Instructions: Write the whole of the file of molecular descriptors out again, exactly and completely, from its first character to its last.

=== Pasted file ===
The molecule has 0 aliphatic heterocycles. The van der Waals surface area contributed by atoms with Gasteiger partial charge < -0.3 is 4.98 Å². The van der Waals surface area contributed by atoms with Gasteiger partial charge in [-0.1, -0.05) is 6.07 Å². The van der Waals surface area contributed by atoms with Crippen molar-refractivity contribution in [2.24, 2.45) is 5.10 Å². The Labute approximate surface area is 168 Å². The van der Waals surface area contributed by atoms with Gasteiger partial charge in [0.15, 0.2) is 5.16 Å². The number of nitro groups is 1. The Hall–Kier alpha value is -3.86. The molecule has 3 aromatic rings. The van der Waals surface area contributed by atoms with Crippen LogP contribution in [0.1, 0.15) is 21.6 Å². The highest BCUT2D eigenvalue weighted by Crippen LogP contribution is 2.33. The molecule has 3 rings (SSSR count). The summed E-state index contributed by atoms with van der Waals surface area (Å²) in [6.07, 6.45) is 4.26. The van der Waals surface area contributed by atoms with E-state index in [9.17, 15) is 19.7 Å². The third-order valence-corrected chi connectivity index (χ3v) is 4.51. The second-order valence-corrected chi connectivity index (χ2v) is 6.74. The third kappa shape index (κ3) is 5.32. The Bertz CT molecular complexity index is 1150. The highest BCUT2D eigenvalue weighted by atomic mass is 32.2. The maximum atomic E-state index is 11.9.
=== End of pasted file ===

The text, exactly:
The molecule has 0 aliphatic heterocycles. The van der Waals surface area contributed by atoms with Gasteiger partial charge < -0.3 is 4.98 Å². The van der Waals surface area contributed by atoms with Gasteiger partial charge in [-0.1, -0.05) is 6.07 Å². The van der Waals surface area contributed by atoms with Crippen molar-refractivity contribution in [2.24, 2.45) is 5.10 Å². The Labute approximate surface area is 168 Å². The van der Waals surface area contributed by atoms with Gasteiger partial charge in [0.15, 0.2) is 5.16 Å². The number of nitro groups is 1. The Hall–Kier alpha value is -3.86. The molecule has 3 aromatic rings. The van der Waals surface area contributed by atoms with Crippen LogP contribution in [0.1, 0.15) is 21.6 Å². The highest BCUT2D eigenvalue weighted by Crippen LogP contribution is 2.33. The molecule has 3 rings (SSSR count). The summed E-state index contributed by atoms with van der Waals surface area (Å²) in [6.07, 6.45) is 4.26. The van der Waals surface area contributed by atoms with E-state index in [9.17, 15) is 19.7 Å². The third-order valence-corrected chi connectivity index (χ3v) is 4.51. The second-order valence-corrected chi connectivity index (χ2v) is 6.74. The third kappa shape index (κ3) is 5.32. The Bertz CT molecular complexity index is 1150. The highest BCUT2D eigenvalue weighted by atomic mass is 32.2. The maximum atomic E-state index is 11.9.